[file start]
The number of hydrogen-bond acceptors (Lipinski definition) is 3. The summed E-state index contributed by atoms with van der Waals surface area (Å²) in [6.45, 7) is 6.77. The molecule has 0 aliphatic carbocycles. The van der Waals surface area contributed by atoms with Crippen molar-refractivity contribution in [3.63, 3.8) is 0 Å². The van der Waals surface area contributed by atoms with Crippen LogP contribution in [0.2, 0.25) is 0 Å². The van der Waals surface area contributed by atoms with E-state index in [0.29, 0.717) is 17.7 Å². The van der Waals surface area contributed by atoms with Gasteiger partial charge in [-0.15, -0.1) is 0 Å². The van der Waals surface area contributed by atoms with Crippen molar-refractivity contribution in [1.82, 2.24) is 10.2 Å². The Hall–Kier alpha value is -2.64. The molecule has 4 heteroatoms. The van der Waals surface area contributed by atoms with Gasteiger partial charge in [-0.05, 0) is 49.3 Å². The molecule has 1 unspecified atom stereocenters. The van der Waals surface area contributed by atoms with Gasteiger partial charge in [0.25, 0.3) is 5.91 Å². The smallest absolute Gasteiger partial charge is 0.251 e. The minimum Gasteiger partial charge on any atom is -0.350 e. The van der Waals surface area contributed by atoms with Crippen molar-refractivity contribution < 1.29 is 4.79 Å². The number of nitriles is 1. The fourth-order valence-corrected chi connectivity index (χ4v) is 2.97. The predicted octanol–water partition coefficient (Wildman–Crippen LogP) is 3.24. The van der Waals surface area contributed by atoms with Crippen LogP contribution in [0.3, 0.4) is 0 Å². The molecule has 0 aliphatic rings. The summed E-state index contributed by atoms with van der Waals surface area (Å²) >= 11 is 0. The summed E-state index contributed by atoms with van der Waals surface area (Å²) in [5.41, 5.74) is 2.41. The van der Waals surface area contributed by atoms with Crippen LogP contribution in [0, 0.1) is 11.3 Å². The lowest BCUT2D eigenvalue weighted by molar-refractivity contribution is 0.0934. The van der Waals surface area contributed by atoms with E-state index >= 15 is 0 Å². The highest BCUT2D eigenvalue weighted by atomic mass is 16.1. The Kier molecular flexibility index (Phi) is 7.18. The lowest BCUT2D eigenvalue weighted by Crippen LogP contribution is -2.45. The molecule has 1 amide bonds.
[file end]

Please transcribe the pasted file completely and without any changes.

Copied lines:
The number of hydrogen-bond acceptors (Lipinski definition) is 3. The summed E-state index contributed by atoms with van der Waals surface area (Å²) in [6.45, 7) is 6.77. The molecule has 0 aliphatic carbocycles. The van der Waals surface area contributed by atoms with Crippen molar-refractivity contribution in [3.63, 3.8) is 0 Å². The van der Waals surface area contributed by atoms with Crippen LogP contribution in [0.2, 0.25) is 0 Å². The van der Waals surface area contributed by atoms with E-state index in [0.29, 0.717) is 17.7 Å². The van der Waals surface area contributed by atoms with Gasteiger partial charge in [-0.15, -0.1) is 0 Å². The van der Waals surface area contributed by atoms with Crippen molar-refractivity contribution in [1.82, 2.24) is 10.2 Å². The Hall–Kier alpha value is -2.64. The molecule has 4 heteroatoms. The van der Waals surface area contributed by atoms with Gasteiger partial charge in [-0.05, 0) is 49.3 Å². The molecule has 1 unspecified atom stereocenters. The van der Waals surface area contributed by atoms with Gasteiger partial charge in [0.25, 0.3) is 5.91 Å². The smallest absolute Gasteiger partial charge is 0.251 e. The minimum Gasteiger partial charge on any atom is -0.350 e. The van der Waals surface area contributed by atoms with Crippen molar-refractivity contribution < 1.29 is 4.79 Å². The number of nitriles is 1. The fourth-order valence-corrected chi connectivity index (χ4v) is 2.97. The predicted octanol–water partition coefficient (Wildman–Crippen LogP) is 3.24. The van der Waals surface area contributed by atoms with Crippen LogP contribution in [0.3, 0.4) is 0 Å². The molecule has 0 aliphatic rings. The summed E-state index contributed by atoms with van der Waals surface area (Å²) >= 11 is 0. The summed E-state index contributed by atoms with van der Waals surface area (Å²) in [5.41, 5.74) is 2.41. The van der Waals surface area contributed by atoms with Crippen LogP contribution in [0, 0.1) is 11.3 Å². The lowest BCUT2D eigenvalue weighted by molar-refractivity contribution is 0.0934. The van der Waals surface area contributed by atoms with E-state index >= 15 is 0 Å². The highest BCUT2D eigenvalue weighted by atomic mass is 16.1. The Kier molecular flexibility index (Phi) is 7.18. The lowest BCUT2D eigenvalue weighted by Crippen LogP contribution is -2.45. The molecule has 1 amide bonds.